Pharmacies, called chemical shops in Ghana, dot the country and many of them are privately owned, through may or may not be staffed by pharmacists. They stock all sorts of drugs from common over-the-counter drugs, basic ointments, antibiotics, a handful of illegally stocked drugs, and all sorts of concoctions that claim to cure all ailments. Whoever staffs the shops freely provides medical advice and definitely does not work in coordination with physicians or medical institutions. Unlike pharmacies in the US, prescriptions are not required. This has HUGE implications on the misuse of drugs, not to mention the promotion of antibiotic resistant strains of bacteria.

So, here’s what happened. Just after the tro-tro door closed and we began our journey, who I thought was just an ordinary passenger stood up and began his energetic speech in twi. At first, I thought this gentleman was just another lay preacher, but every so often I’d hear words in English: “medical doctor,” “kidney,” “teaching hospital,” “brain,” and “X million Ghana Cedi.” Perhaps, he was blessing and praying for everyone’s good health. Then I noticed that he had an anonymously produced booklet titled, “Hepatitis B.” What was going on? Was he trying to sell this booklet about Hepatitis B? I then heard him say “prevention is better than killing” and he pulled out a package of drugs that he was selling for 1 Cedi. Like obedient students, almost everyone on the tro-tro handed him money in exchange for a tiny box labeled Ben-70s. I couldn’t believe it. How could they be so trusting of this salesman. I asked the student accompanying me to the district hospitals who he was and he said that he never introduced himself. The gentleman ended up selling two packages of drugs earning him at least 20 Cedi in just one tro-tro.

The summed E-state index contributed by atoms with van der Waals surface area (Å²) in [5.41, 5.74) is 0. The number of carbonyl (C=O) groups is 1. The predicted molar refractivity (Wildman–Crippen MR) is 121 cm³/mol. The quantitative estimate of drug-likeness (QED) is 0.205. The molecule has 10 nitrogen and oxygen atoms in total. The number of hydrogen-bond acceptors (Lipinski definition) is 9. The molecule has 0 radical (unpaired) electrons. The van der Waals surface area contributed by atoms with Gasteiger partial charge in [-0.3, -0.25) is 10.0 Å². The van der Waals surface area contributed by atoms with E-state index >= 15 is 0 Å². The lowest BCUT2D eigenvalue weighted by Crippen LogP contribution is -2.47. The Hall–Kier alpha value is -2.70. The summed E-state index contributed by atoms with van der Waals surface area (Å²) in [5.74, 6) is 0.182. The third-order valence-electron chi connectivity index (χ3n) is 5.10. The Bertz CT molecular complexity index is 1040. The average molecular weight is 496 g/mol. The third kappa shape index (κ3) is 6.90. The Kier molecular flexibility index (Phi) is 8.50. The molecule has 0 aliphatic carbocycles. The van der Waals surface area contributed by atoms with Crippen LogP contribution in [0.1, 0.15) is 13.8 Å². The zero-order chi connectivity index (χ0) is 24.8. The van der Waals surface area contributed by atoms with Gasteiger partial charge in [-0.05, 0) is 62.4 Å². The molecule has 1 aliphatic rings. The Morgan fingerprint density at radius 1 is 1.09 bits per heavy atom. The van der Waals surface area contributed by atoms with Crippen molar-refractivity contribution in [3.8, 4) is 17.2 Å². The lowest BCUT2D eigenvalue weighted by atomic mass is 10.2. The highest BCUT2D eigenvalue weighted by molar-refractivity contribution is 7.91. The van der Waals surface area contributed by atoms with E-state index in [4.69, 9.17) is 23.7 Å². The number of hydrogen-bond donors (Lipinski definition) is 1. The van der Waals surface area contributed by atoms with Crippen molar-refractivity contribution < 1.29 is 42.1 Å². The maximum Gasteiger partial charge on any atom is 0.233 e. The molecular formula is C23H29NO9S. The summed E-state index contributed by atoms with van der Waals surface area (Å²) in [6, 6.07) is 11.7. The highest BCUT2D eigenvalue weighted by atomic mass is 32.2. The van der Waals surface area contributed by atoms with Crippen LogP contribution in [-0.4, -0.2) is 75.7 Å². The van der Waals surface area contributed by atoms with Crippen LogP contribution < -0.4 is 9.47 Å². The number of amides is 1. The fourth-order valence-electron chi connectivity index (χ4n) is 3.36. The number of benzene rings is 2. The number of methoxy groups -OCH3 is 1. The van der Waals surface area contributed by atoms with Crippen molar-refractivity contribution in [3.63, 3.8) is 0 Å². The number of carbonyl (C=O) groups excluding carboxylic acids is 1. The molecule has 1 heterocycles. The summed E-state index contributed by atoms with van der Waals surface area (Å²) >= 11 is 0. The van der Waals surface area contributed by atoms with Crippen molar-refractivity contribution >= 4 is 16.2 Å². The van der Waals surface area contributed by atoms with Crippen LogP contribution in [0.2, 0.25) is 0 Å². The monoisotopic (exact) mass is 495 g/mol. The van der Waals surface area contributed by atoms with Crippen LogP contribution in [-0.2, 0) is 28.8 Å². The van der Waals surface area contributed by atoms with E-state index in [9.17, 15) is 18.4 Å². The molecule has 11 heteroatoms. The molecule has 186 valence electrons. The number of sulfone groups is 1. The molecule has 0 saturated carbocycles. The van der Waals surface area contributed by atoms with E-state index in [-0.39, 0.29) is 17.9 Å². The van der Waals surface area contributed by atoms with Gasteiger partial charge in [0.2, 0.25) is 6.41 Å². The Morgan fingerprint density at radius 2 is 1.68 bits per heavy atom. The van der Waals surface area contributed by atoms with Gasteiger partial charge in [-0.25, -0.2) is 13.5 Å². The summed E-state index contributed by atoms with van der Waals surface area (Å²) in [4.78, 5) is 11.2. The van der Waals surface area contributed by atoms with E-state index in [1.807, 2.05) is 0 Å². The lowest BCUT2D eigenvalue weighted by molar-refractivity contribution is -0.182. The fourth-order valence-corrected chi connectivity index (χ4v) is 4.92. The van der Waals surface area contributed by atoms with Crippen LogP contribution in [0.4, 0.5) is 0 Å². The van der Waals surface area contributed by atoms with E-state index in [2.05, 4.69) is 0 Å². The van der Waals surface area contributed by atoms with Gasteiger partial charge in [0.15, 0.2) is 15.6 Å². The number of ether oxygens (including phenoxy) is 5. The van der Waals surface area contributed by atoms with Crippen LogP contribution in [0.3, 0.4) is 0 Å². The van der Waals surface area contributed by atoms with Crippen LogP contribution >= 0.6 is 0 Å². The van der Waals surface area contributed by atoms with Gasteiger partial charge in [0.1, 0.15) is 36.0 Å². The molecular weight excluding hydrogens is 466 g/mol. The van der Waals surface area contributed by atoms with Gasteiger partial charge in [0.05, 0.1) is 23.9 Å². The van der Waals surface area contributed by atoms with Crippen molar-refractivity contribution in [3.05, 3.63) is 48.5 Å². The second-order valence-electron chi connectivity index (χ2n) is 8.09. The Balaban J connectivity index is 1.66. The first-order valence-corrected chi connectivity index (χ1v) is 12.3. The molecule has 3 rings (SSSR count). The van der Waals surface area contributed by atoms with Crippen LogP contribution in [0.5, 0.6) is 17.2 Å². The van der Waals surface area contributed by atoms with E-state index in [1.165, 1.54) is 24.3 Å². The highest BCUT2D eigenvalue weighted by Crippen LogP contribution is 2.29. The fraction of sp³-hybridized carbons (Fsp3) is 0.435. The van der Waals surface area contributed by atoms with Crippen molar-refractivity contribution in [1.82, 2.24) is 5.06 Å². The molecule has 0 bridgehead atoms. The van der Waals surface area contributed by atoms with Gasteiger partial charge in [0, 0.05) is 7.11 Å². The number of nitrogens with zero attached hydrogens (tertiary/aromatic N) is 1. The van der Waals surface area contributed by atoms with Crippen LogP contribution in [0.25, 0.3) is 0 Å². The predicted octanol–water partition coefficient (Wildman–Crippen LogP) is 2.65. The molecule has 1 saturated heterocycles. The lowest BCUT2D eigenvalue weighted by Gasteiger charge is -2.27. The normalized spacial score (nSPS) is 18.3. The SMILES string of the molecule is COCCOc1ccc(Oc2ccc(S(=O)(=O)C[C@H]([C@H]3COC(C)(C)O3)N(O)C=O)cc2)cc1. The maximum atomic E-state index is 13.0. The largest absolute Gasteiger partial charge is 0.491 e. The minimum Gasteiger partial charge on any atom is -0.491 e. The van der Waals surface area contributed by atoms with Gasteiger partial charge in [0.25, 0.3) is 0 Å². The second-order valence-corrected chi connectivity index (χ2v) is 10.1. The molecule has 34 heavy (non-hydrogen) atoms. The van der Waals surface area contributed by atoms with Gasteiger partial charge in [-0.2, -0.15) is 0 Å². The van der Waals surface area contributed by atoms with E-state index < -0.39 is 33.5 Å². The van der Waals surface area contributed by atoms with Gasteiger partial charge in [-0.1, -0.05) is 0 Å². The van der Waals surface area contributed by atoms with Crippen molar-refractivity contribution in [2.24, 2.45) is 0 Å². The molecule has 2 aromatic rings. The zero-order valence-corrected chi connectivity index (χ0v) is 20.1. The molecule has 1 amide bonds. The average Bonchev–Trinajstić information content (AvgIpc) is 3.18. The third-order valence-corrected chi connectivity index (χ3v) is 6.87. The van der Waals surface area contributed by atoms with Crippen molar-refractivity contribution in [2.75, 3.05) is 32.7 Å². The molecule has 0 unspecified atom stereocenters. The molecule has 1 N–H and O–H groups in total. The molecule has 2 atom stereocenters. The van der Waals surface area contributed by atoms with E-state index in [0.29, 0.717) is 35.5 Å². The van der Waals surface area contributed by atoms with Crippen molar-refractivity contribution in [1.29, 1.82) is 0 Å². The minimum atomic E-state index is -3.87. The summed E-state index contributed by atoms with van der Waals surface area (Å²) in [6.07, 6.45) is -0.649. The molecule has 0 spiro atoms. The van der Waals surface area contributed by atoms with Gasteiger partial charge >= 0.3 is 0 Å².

The closest thing we have to this in the US is direct consumer advertising. I’m not going to even open up the discussion of how manipulative the TV commercials and print ads can be. At the very least, these ads always end with the statement that consumers should ask their doctor about Y drug. While we can’t regulate the type of consultation patients receive from doctors about the drugs, at the very least, we can regulate their access to drugs that have the potential to be harmful if their effects and indications are not understood. A positive aspect of the power of the pen.